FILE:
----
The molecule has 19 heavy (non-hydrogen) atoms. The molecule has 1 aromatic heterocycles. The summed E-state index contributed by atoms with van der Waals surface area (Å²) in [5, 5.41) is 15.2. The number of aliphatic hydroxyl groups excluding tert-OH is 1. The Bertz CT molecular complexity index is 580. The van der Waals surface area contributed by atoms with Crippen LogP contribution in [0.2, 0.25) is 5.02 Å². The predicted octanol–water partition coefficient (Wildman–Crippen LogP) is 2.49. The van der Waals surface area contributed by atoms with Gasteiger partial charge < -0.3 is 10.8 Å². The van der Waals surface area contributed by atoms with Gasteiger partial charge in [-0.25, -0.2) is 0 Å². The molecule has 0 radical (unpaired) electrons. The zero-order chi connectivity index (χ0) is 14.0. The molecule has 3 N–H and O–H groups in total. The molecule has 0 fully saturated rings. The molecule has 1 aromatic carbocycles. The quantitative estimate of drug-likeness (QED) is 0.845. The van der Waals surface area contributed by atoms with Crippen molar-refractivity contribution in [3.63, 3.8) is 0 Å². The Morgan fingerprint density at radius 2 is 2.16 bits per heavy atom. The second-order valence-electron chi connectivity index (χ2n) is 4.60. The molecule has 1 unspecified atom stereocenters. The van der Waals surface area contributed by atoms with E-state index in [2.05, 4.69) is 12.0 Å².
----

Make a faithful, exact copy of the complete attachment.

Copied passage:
The molecule has 19 heavy (non-hydrogen) atoms. The molecule has 1 aromatic heterocycles. The summed E-state index contributed by atoms with van der Waals surface area (Å²) in [5, 5.41) is 15.2. The number of aliphatic hydroxyl groups excluding tert-OH is 1. The Bertz CT molecular complexity index is 580. The van der Waals surface area contributed by atoms with Crippen LogP contribution in [0.2, 0.25) is 5.02 Å². The predicted octanol–water partition coefficient (Wildman–Crippen LogP) is 2.49. The van der Waals surface area contributed by atoms with Gasteiger partial charge < -0.3 is 10.8 Å². The van der Waals surface area contributed by atoms with Gasteiger partial charge in [-0.25, -0.2) is 0 Å². The molecule has 0 radical (unpaired) electrons. The zero-order chi connectivity index (χ0) is 14.0. The molecule has 3 N–H and O–H groups in total. The molecule has 0 fully saturated rings. The molecule has 1 aromatic carbocycles. The quantitative estimate of drug-likeness (QED) is 0.845. The van der Waals surface area contributed by atoms with Crippen molar-refractivity contribution in [3.63, 3.8) is 0 Å². The Morgan fingerprint density at radius 2 is 2.16 bits per heavy atom. The second-order valence-electron chi connectivity index (χ2n) is 4.60. The molecule has 1 unspecified atom stereocenters. The van der Waals surface area contributed by atoms with E-state index in [2.05, 4.69) is 12.0 Å².